A Collision of Faith and Freedom

Barb Wire

Faith and Freedom with Liberty Counsel’s Mat Staver and Roger Gannam… An 11-minute weekday radio program discussing hot topics in the area of religious liberty, the sanctity of human life and the family.

We’ve been talking about Kim Davis, the Rowan County clerk. Kim Davis, of course, has been on the news not only in America, but all over the world with regards to the collision, and the decision she had to make with respect to, on the one hand, her deeply held religious convictions, and on the requirement that she issue licenses that authorize marriages that are contrary to god’s definition of marriage as a union of a man and a woman.

Matt Barber: Well Roger, what we did to avoid this before we even got back to the contempt charges is we asked for the judge in the case to stay his order. Once he issued the injunction that required Kim to issue the licenses, we asked him to stay his order pending the appeal, because this case has never been litigated before. It’s a brand new issue. It’s different than the Supreme Court ruling on marriage, which that a whole other issue to debate on another day.

This is an ask for an accommodation of her faith. And we have seen those accommodations, not just in this, but in all different areas of life where, if there’s an option, an alternative to accommodate somebody’s faith, without forcing them to make these tough decisions and still achieve in your ultimate objective then you oughta accommodate their faith. So that is what this case was about, and is about: accommodation of her deeply held religious convictions.

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The judge didn’t stay his decision. He did however stay it temporarily until August 31st. We asked the Supreme Court eventually to stay it, and they did not stay it either. So, that stay expired on August 31, and on September 1 she was then forced with this injunction which forced her to make this decision. And that’s what ultimately wound up in court 48 hours later, where she was before the judge for a contempt hearing on civil fines, not on incarceration.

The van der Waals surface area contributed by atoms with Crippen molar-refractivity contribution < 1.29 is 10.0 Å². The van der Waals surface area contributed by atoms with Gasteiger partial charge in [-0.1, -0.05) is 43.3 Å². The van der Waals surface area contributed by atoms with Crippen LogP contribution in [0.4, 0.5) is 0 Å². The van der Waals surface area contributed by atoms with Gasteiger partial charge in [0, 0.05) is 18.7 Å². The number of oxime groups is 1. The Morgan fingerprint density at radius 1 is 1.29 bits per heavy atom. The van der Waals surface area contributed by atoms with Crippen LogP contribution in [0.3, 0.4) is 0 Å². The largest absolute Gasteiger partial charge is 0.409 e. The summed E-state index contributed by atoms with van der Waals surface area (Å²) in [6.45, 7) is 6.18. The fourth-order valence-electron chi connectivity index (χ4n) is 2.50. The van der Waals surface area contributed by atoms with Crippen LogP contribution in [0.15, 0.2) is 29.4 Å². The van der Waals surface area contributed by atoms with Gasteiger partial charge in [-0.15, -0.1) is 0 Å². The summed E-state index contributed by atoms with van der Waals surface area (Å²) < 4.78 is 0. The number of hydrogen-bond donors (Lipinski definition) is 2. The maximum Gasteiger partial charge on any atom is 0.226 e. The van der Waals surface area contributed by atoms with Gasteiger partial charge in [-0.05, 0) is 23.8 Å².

But it seems as though there was an intent, or an idea that she might have been incarcerated from the very beginning, at least by the judge because he had already ordered summoned with his office the jailer to be there on site. And so you’re in the courtroom and the judge then nods to the marshals and they come and take Kim Davis into custody.

Roger Gannam: Yea…it was really obvious to anyone in that courtroom that this was all pre-arranged. the judge gave his signal, whatever that was, the marshals mobilized, even before he had announced that Kim Davis was going to be taken into custody, they were all getting into place. So as soon as he uttered those words the marshals immediately back to a holding cell, out of the courtroom and left us in there to continue defending her without her being there…

The opinions expressed by columnists are their own and do not necessarily represent the views of Barb Wire.

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